One of the easiest ways of helping your children to be orderly is to minimize the amount of stuff they have. The fewer things they have, the fewer things they have to clean up. Furthermore, confiscating a toy won’t teach your child to be orderly  if he or she has five million other toys to play with. Our kids probably don’t need half of the stuff they own. Get your children to purge their toy boxes and closets on a regular basis. If you see toys lying around that your kids have not played with for a few weeks, put them in storage or give them away.

So in a nutshell:

  • Tidiness is a habit; it requires constant reminders and practice. The earlier your kids develop this habit, the better.
  • Tidiness is the habit of putting things where they belong as soon as you are done with them. This means that everything should have a proper place for storage.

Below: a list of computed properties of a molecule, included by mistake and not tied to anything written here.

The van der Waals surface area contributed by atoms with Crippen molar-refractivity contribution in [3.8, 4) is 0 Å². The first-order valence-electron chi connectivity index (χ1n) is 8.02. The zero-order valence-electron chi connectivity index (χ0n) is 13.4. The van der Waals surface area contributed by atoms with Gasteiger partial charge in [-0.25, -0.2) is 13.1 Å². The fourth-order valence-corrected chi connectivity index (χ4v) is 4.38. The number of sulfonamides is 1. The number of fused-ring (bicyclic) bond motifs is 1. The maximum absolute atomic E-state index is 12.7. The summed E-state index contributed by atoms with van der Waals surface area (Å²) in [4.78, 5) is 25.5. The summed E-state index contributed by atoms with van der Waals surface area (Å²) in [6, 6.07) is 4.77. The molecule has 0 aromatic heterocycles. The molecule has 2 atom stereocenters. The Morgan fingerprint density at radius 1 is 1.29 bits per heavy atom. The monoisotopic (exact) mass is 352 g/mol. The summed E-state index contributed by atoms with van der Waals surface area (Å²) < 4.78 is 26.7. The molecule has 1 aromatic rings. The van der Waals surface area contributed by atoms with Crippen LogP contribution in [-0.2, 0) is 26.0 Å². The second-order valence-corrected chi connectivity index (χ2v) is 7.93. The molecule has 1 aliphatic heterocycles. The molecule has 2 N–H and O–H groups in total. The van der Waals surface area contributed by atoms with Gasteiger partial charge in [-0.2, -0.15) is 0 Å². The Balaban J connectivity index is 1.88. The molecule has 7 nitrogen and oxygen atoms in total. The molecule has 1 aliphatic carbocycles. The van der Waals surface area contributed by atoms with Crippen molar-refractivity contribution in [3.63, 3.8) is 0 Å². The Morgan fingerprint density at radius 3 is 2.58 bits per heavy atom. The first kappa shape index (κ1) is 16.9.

• The fewer things your kids have, the easier it is to be tidy.

Some children learn to be tidy more easily than others. You will need to be extremely patient with the ones who never seem to notice there is no floor space left to walk on in their rooms. Teaching your kids to be orderly takes a lot of patience and consistency, but it is totally worth the effort. In the long run, it’s a lot less work for you, your children will learn to appreciate neatness, and your home will be a lovelier place.

Republished from the author's blog, Mercy For Marthas